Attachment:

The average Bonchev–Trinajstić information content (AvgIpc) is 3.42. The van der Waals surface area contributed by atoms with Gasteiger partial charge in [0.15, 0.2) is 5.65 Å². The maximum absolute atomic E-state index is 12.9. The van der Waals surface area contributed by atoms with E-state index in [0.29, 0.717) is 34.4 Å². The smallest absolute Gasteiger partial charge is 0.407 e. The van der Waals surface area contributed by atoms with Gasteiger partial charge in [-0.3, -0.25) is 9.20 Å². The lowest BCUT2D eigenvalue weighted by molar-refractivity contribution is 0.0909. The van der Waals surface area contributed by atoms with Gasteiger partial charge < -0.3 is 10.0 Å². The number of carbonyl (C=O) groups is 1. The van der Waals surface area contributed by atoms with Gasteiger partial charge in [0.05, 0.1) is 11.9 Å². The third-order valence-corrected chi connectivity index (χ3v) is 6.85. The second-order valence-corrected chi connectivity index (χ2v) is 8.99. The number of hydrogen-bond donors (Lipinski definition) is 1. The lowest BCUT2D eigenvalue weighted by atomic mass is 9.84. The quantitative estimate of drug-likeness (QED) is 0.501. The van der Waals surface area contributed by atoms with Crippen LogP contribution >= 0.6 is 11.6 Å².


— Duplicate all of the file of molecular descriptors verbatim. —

The average Bonchev–Trinajstić information content (AvgIpc) is 3.42. The van der Waals surface area contributed by atoms with Gasteiger partial charge in [0.15, 0.2) is 5.65 Å². The maximum absolute atomic E-state index is 12.9. The van der Waals surface area contributed by atoms with E-state index in [0.29, 0.717) is 34.4 Å². The smallest absolute Gasteiger partial charge is 0.407 e. The van der Waals surface area contributed by atoms with Gasteiger partial charge in [-0.3, -0.25) is 9.20 Å². The lowest BCUT2D eigenvalue weighted by molar-refractivity contribution is 0.0909. The van der Waals surface area contributed by atoms with Gasteiger partial charge < -0.3 is 10.0 Å². The number of carbonyl (C=O) groups is 1. The van der Waals surface area contributed by atoms with Gasteiger partial charge in [0.05, 0.1) is 11.9 Å². The third-order valence-corrected chi connectivity index (χ3v) is 6.85. The second-order valence-corrected chi connectivity index (χ2v) is 8.99. The number of hydrogen-bond donors (Lipinski definition) is 1. The lowest BCUT2D eigenvalue weighted by atomic mass is 9.84. The quantitative estimate of drug-likeness (QED) is 0.501. The van der Waals surface area contributed by atoms with Crippen LogP contribution >= 0.6 is 11.6 Å².